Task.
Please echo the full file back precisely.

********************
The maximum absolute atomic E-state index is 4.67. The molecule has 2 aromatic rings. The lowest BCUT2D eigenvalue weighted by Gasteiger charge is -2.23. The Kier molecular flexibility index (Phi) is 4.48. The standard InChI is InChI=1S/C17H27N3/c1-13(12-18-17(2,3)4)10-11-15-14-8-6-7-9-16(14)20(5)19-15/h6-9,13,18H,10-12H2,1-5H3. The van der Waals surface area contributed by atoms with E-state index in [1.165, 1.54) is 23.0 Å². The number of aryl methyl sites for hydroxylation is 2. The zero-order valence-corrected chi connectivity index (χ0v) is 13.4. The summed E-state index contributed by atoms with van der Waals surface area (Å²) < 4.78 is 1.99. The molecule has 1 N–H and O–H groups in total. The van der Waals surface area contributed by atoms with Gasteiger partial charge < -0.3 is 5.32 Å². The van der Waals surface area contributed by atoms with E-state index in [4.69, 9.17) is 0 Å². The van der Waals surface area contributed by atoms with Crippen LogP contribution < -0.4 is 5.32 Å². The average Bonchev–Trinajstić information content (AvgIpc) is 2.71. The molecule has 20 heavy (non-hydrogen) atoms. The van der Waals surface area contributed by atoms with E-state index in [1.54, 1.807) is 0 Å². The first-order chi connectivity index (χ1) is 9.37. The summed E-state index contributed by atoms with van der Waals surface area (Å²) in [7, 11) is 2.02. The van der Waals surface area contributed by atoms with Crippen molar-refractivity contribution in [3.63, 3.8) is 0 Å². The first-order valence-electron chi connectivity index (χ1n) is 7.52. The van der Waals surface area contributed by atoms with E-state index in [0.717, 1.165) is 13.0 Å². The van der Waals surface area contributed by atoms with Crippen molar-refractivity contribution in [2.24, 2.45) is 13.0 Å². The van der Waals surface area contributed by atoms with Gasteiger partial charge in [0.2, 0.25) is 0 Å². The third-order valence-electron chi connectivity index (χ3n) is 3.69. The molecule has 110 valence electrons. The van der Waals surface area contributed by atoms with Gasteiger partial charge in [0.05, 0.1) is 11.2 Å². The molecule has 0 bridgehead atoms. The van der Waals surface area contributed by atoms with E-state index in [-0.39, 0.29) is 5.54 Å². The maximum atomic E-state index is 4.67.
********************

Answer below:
The maximum absolute atomic E-state index is 4.67. The molecule has 2 aromatic rings. The lowest BCUT2D eigenvalue weighted by Gasteiger charge is -2.23. The Kier molecular flexibility index (Phi) is 4.48. The standard InChI is InChI=1S/C17H27N3/c1-13(12-18-17(2,3)4)10-11-15-14-8-6-7-9-16(14)20(5)19-15/h6-9,13,18H,10-12H2,1-5H3. The van der Waals surface area contributed by atoms with E-state index in [1.165, 1.54) is 23.0 Å². The number of aryl methyl sites for hydroxylation is 2. The zero-order valence-corrected chi connectivity index (χ0v) is 13.4. The summed E-state index contributed by atoms with van der Waals surface area (Å²) < 4.78 is 1.99. The molecule has 1 N–H and O–H groups in total. The van der Waals surface area contributed by atoms with Gasteiger partial charge < -0.3 is 5.32 Å². The van der Waals surface area contributed by atoms with E-state index in [4.69, 9.17) is 0 Å². The van der Waals surface area contributed by atoms with Crippen LogP contribution < -0.4 is 5.32 Å². The average Bonchev–Trinajstić information content (AvgIpc) is 2.71. The molecule has 20 heavy (non-hydrogen) atoms. The van der Waals surface area contributed by atoms with E-state index in [1.54, 1.807) is 0 Å². The first-order chi connectivity index (χ1) is 9.37. The summed E-state index contributed by atoms with van der Waals surface area (Å²) in [7, 11) is 2.02. The van der Waals surface area contributed by atoms with Crippen molar-refractivity contribution in [3.63, 3.8) is 0 Å². The first-order valence-electron chi connectivity index (χ1n) is 7.52. The van der Waals surface area contributed by atoms with E-state index in [0.717, 1.165) is 13.0 Å². The van der Waals surface area contributed by atoms with Crippen molar-refractivity contribution in [2.24, 2.45) is 13.0 Å². The van der Waals surface area contributed by atoms with Gasteiger partial charge in [0.2, 0.25) is 0 Å². The third-order valence-electron chi connectivity index (χ3n) is 3.69. The molecule has 110 valence electrons. The van der Waals surface area contributed by atoms with Gasteiger partial charge in [0.05, 0.1) is 11.2 Å². The molecule has 0 bridgehead atoms. The van der Waals surface area contributed by atoms with E-state index in [-0.39, 0.29) is 5.54 Å². The maximum atomic E-state index is 4.67.